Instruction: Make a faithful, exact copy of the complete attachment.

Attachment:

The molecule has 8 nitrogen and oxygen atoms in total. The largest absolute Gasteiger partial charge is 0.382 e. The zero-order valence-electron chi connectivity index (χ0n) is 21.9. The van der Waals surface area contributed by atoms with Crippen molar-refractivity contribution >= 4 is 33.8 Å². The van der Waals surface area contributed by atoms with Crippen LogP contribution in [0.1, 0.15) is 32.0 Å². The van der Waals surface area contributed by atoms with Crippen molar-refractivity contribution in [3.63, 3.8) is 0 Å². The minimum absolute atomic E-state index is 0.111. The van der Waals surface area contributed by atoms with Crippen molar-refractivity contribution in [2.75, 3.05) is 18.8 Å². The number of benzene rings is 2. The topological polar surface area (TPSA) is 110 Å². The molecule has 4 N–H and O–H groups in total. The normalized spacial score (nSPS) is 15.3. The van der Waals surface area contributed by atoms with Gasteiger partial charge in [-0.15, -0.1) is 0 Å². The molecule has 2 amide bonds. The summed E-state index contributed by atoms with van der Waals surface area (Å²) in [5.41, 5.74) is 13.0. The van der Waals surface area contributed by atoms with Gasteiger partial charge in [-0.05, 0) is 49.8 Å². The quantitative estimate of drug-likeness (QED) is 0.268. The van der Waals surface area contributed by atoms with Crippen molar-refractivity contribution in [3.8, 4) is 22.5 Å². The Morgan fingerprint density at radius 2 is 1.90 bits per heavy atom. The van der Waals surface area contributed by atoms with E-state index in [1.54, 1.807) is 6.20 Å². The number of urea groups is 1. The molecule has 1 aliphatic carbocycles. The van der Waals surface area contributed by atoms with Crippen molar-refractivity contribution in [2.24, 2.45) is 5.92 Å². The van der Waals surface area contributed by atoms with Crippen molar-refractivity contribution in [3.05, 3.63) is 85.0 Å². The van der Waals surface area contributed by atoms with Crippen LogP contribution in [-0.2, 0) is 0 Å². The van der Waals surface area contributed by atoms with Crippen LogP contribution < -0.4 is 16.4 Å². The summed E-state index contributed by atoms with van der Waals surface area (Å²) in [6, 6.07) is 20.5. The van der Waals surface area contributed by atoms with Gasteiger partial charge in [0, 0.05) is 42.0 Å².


The molecule has 8 nitrogen and oxygen atoms in total. The largest absolute Gasteiger partial charge is 0.382 e. The zero-order valence-electron chi connectivity index (χ0n) is 21.9. The van der Waals surface area contributed by atoms with Crippen molar-refractivity contribution >= 4 is 33.8 Å². The van der Waals surface area contributed by atoms with Crippen LogP contribution in [0.1, 0.15) is 32.0 Å². The van der Waals surface area contributed by atoms with Crippen molar-refractivity contribution in [3.63, 3.8) is 0 Å². The minimum absolute atomic E-state index is 0.111. The van der Waals surface area contributed by atoms with Crippen molar-refractivity contribution in [2.75, 3.05) is 18.8 Å². The number of benzene rings is 2. The topological polar surface area (TPSA) is 110 Å². The molecule has 4 N–H and O–H groups in total. The normalized spacial score (nSPS) is 15.3. The van der Waals surface area contributed by atoms with Gasteiger partial charge in [-0.15, -0.1) is 0 Å². The molecule has 2 amide bonds. The summed E-state index contributed by atoms with van der Waals surface area (Å²) in [5.41, 5.74) is 13.0. The van der Waals surface area contributed by atoms with Gasteiger partial charge in [-0.05, 0) is 49.8 Å². The quantitative estimate of drug-likeness (QED) is 0.268. The van der Waals surface area contributed by atoms with Crippen molar-refractivity contribution in [3.8, 4) is 22.5 Å². The Morgan fingerprint density at radius 2 is 1.90 bits per heavy atom. The van der Waals surface area contributed by atoms with E-state index in [1.54, 1.807) is 6.20 Å². The number of urea groups is 1. The molecule has 1 aliphatic carbocycles. The van der Waals surface area contributed by atoms with Crippen molar-refractivity contribution in [2.24, 2.45) is 5.92 Å². The van der Waals surface area contributed by atoms with Crippen molar-refractivity contribution in [3.05, 3.63) is 85.0 Å². The van der Waals surface area contributed by atoms with Crippen LogP contribution in [-0.2, 0) is 0 Å². The van der Waals surface area contributed by atoms with Crippen LogP contribution < -0.4 is 16.4 Å². The summed E-state index contributed by atoms with van der Waals surface area (Å²) in [6, 6.07) is 20.5. The van der Waals surface area contributed by atoms with Gasteiger partial charge in [0, 0.05) is 42.0 Å².